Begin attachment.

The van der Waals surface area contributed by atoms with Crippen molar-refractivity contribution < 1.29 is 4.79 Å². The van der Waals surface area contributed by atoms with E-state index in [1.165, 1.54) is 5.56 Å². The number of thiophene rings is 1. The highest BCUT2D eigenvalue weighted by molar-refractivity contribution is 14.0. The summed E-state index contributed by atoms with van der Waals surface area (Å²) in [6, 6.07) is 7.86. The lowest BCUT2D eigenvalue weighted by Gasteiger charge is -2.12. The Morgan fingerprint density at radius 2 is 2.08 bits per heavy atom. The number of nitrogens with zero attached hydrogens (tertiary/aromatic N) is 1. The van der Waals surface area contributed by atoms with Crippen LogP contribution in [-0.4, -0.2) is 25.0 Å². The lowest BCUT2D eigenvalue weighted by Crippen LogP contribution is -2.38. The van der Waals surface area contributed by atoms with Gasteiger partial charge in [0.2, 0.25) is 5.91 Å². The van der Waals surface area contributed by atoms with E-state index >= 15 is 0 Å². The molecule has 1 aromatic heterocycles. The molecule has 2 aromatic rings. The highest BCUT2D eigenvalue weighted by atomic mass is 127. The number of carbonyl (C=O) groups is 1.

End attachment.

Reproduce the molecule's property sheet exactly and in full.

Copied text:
The van der Waals surface area contributed by atoms with Crippen molar-refractivity contribution < 1.29 is 4.79 Å². The van der Waals surface area contributed by atoms with E-state index in [1.165, 1.54) is 5.56 Å². The number of thiophene rings is 1. The highest BCUT2D eigenvalue weighted by molar-refractivity contribution is 14.0. The summed E-state index contributed by atoms with van der Waals surface area (Å²) in [6, 6.07) is 7.86. The lowest BCUT2D eigenvalue weighted by Gasteiger charge is -2.12. The Morgan fingerprint density at radius 2 is 2.08 bits per heavy atom. The number of nitrogens with zero attached hydrogens (tertiary/aromatic N) is 1. The van der Waals surface area contributed by atoms with Crippen LogP contribution in [-0.4, -0.2) is 25.0 Å². The lowest BCUT2D eigenvalue weighted by Crippen LogP contribution is -2.38. The van der Waals surface area contributed by atoms with Gasteiger partial charge in [0.2, 0.25) is 5.91 Å². The van der Waals surface area contributed by atoms with E-state index >= 15 is 0 Å². The molecule has 1 aromatic heterocycles. The molecule has 2 aromatic rings. The highest BCUT2D eigenvalue weighted by atomic mass is 127. The number of carbonyl (C=O) groups is 1.